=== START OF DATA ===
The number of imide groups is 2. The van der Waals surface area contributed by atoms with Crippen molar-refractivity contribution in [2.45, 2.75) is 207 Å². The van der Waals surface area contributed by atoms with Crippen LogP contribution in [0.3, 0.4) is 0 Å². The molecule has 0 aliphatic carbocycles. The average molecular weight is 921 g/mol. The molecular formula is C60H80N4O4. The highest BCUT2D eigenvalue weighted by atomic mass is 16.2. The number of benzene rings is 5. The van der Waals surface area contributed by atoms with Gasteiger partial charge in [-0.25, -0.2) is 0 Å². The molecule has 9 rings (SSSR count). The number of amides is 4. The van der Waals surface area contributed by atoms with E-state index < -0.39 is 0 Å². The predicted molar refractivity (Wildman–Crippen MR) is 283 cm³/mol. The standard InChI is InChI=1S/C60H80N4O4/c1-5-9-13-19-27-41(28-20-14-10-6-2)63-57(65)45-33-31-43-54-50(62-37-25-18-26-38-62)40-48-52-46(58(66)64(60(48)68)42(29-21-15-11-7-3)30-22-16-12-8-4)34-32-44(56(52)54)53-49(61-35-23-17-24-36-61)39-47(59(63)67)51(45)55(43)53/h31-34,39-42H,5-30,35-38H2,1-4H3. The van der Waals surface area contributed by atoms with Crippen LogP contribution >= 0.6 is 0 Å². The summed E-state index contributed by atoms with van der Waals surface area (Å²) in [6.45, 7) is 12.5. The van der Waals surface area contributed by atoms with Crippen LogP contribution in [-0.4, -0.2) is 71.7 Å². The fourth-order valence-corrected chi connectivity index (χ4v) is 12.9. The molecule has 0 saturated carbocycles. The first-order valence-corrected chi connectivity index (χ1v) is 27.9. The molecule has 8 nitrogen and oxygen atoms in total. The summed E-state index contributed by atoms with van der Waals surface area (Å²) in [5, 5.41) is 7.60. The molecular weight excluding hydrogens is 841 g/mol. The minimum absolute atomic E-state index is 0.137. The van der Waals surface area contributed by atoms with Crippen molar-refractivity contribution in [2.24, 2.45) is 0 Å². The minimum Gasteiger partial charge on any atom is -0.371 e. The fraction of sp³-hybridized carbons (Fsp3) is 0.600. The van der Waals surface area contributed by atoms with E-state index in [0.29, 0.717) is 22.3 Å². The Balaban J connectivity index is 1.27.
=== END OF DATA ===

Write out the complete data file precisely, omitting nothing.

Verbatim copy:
The number of imide groups is 2. The van der Waals surface area contributed by atoms with Crippen molar-refractivity contribution in [2.45, 2.75) is 207 Å². The van der Waals surface area contributed by atoms with Crippen LogP contribution in [0.3, 0.4) is 0 Å². The molecule has 0 aliphatic carbocycles. The average molecular weight is 921 g/mol. The molecular formula is C60H80N4O4. The highest BCUT2D eigenvalue weighted by atomic mass is 16.2. The number of benzene rings is 5. The van der Waals surface area contributed by atoms with Gasteiger partial charge in [-0.25, -0.2) is 0 Å². The molecule has 9 rings (SSSR count). The number of amides is 4. The van der Waals surface area contributed by atoms with E-state index < -0.39 is 0 Å². The predicted molar refractivity (Wildman–Crippen MR) is 283 cm³/mol. The standard InChI is InChI=1S/C60H80N4O4/c1-5-9-13-19-27-41(28-20-14-10-6-2)63-57(65)45-33-31-43-54-50(62-37-25-18-26-38-62)40-48-52-46(58(66)64(60(48)68)42(29-21-15-11-7-3)30-22-16-12-8-4)34-32-44(56(52)54)53-49(61-35-23-17-24-36-61)39-47(59(63)67)51(45)55(43)53/h31-34,39-42H,5-30,35-38H2,1-4H3. The van der Waals surface area contributed by atoms with Crippen LogP contribution >= 0.6 is 0 Å². The summed E-state index contributed by atoms with van der Waals surface area (Å²) in [6.45, 7) is 12.5. The van der Waals surface area contributed by atoms with Crippen LogP contribution in [-0.4, -0.2) is 71.7 Å². The fourth-order valence-corrected chi connectivity index (χ4v) is 12.9. The molecule has 0 saturated carbocycles. The first-order valence-corrected chi connectivity index (χ1v) is 27.9. The molecule has 8 nitrogen and oxygen atoms in total. The summed E-state index contributed by atoms with van der Waals surface area (Å²) in [5, 5.41) is 7.60. The molecular weight excluding hydrogens is 841 g/mol. The minimum absolute atomic E-state index is 0.137. The van der Waals surface area contributed by atoms with Crippen molar-refractivity contribution in [2.24, 2.45) is 0 Å². The minimum Gasteiger partial charge on any atom is -0.371 e. The fraction of sp³-hybridized carbons (Fsp3) is 0.600. The van der Waals surface area contributed by atoms with E-state index in [0.29, 0.717) is 22.3 Å². The Balaban J connectivity index is 1.27.